Beyond Stonehenge Gerald S. Hawkin5 (Hutchinson 0.75) It was a hot morning in June. The sun streamed through the window, and the air conditioning Wde flagging. The neon bulb on my office intercom flashed. The secretary spoke in an unnatural Ole. alerting me to something out of the ordinary.
"President of CBS News on the line."
"Thanks. Put him through." "We're going to prove your theory, Professor.''
Honestly, I kid you not. That, word for stricken word, is how Gerald S. Hawkins, formerly professor of astronomy at Boston University, begins a book in which it isf claimed he "explores the mind and mysterY ancient man".
"What theory?" replied Hawkins (after all there have been so many presumably ...) "About Stonehenge being a computer — that temple locked to the sun — man reaching for the universe ..."
(If I were that anonymous President of tC135 News, I'd either sue for criminal libel, or OP° to remain anonymous for a very long time). The voice on the line was there, demanding re5' ponse.
"How?" I said.
"We'll film the sunrise through the archwY 011 Midsummer's Day, and then get that moon ec■iPse' the one predicted by the Aubrey holes."
A fair summary of the theory for a busy head of a hectic television news service. My mind raced • • ' I was jolted by the urgency of the voice . . •
Leaving Mr Hawkins's jolted mind to race', took time out to let my own do a bit 0' boggling. I suppose there might have beehl/ allegedly serious books about the past whic,'' have started more preposterously than the' but mercifully I have not come across the The sleazy, cheapjack writing, the pretentious, veneer of big-time glamour, the intellectual gangsterism of pseudo science fiction, iiicet Cagney in a mortar-board drivelling ab°Ijs computers — for sheer, silly, (asteles, vulgarity, that first chapter (headoth ominously enough, 'Phone Call') stands Pr„e' eminent. It is a meretricious travesty of Vr feature script-writing about a cookie profess% with a zany theory about Stonehenge he proves by a computer, shouting QED tP. while (as a matter of fact, Mr Hawkins doe' exclaim "QED" rather a lot . . .). At least, it sets the style for the whole boni(d. In chapter two for instance, headeise 'Stonehenge': "It was to be a sunr,0 semester, by astrojet, 600 miles per hour in`o the dawn." Hawkins explains his 'theory' to the President of CBS News, now demoted to 'TV producer-director' and happily becorn` more laconic: "Give," he said. rf 'nis And so it goes on. In between the Ma•e, and the plastic dinner and the in-flight ni""fid Hawkins prattles on about Stonehenge 3 how he proved by computer that it Wahsis, giant astronomical observatory and Pr,eor' tonic computer (funny, if you say 'calcula`, i5 it sounds much less impressive. 'ComPutekros on of our fashionable words). Or, as Igo"' ir puts it less prosaically "It was a poernrl . a stone, reaching from man to the revolvif, heavens." At the end of this alliteratill4 sunrise semester, they bound off the Pia" breakfastless. With a three-car convoy we headed immediatelYefo°1; Salisbury and the famous plain. Assign"' Stonehenge.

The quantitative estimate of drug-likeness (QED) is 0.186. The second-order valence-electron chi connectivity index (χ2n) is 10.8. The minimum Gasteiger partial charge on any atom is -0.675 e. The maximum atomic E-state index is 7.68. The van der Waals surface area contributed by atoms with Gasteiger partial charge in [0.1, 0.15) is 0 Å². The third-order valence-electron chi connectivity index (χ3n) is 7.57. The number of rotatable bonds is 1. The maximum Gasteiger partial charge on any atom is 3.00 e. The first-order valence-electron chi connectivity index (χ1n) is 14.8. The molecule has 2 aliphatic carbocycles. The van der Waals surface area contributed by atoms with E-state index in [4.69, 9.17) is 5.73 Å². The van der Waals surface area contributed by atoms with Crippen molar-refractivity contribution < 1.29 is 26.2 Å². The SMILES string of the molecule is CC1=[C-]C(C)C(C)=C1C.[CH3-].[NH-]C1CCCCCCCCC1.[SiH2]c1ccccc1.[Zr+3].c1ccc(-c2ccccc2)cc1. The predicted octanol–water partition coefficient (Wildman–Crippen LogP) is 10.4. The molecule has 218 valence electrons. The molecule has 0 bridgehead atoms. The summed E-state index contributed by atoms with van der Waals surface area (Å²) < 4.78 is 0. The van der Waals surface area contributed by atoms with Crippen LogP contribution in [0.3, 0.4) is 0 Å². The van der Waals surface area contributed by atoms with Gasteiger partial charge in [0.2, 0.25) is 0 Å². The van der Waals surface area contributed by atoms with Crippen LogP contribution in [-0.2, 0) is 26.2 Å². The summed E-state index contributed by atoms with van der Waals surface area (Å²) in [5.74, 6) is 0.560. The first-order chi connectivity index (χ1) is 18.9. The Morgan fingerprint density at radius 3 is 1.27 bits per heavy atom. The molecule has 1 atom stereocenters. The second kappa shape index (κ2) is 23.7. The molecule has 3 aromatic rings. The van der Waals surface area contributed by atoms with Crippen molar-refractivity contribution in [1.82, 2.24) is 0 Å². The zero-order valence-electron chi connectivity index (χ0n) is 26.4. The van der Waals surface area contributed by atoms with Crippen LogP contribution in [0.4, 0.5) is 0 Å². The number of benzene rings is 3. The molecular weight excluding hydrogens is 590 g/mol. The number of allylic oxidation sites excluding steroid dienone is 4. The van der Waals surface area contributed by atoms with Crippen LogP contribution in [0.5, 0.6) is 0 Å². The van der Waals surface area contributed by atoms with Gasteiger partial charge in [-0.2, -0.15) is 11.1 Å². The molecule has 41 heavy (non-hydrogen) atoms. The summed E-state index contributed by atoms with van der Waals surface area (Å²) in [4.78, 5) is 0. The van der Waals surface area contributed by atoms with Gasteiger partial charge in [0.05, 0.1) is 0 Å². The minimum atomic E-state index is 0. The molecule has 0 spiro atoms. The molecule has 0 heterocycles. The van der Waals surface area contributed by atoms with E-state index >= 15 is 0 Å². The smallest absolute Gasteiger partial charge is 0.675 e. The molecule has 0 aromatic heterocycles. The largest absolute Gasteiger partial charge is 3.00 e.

"Get that sunrise!" Thus ends chapter two. And I think enough has been said to demonstrate the diabolical Manner of Mr Hawkins's writing. It is time to turn our attention to his thinking, for if the dust jacket blurb is to be believed (and I Profoundly hope it is not), "his story has immense implications for our ideas about Prehistoric man, and about the man whom we Call civilised ".